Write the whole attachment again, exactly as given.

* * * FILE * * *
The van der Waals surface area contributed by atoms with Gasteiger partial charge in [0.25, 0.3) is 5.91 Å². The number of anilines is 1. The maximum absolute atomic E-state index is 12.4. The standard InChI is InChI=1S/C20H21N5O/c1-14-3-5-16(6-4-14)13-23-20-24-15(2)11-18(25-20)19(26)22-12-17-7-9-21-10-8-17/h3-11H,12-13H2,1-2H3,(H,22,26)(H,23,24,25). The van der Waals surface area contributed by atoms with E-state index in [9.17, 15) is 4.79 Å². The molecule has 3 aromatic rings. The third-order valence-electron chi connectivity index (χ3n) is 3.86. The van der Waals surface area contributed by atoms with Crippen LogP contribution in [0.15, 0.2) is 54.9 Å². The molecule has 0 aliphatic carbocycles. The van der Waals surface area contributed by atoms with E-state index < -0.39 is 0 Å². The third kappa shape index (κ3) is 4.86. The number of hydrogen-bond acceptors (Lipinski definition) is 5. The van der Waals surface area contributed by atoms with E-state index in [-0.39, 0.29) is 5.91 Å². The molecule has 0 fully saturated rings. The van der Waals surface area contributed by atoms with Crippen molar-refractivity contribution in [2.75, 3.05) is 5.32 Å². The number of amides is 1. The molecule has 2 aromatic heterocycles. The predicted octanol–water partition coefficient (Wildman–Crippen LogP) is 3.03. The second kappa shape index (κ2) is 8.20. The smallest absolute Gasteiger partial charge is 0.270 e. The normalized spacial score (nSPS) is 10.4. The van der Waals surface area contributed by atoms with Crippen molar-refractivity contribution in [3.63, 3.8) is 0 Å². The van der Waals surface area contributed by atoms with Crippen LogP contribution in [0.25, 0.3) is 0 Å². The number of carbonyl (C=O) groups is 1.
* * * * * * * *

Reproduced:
The van der Waals surface area contributed by atoms with Gasteiger partial charge in [0.25, 0.3) is 5.91 Å². The number of anilines is 1. The maximum absolute atomic E-state index is 12.4. The standard InChI is InChI=1S/C20H21N5O/c1-14-3-5-16(6-4-14)13-23-20-24-15(2)11-18(25-20)19(26)22-12-17-7-9-21-10-8-17/h3-11H,12-13H2,1-2H3,(H,22,26)(H,23,24,25). The van der Waals surface area contributed by atoms with E-state index in [9.17, 15) is 4.79 Å². The molecule has 3 aromatic rings. The third-order valence-electron chi connectivity index (χ3n) is 3.86. The van der Waals surface area contributed by atoms with Crippen LogP contribution in [0.15, 0.2) is 54.9 Å². The molecule has 0 aliphatic carbocycles. The van der Waals surface area contributed by atoms with E-state index < -0.39 is 0 Å². The third kappa shape index (κ3) is 4.86. The number of hydrogen-bond acceptors (Lipinski definition) is 5. The van der Waals surface area contributed by atoms with E-state index in [-0.39, 0.29) is 5.91 Å². The molecule has 0 fully saturated rings. The van der Waals surface area contributed by atoms with Crippen molar-refractivity contribution in [2.75, 3.05) is 5.32 Å². The number of amides is 1. The molecule has 2 aromatic heterocycles. The predicted octanol–water partition coefficient (Wildman–Crippen LogP) is 3.03. The second kappa shape index (κ2) is 8.20. The smallest absolute Gasteiger partial charge is 0.270 e. The normalized spacial score (nSPS) is 10.4. The van der Waals surface area contributed by atoms with Crippen molar-refractivity contribution in [3.63, 3.8) is 0 Å². The van der Waals surface area contributed by atoms with Crippen LogP contribution in [0.25, 0.3) is 0 Å². The number of carbonyl (C=O) groups is 1.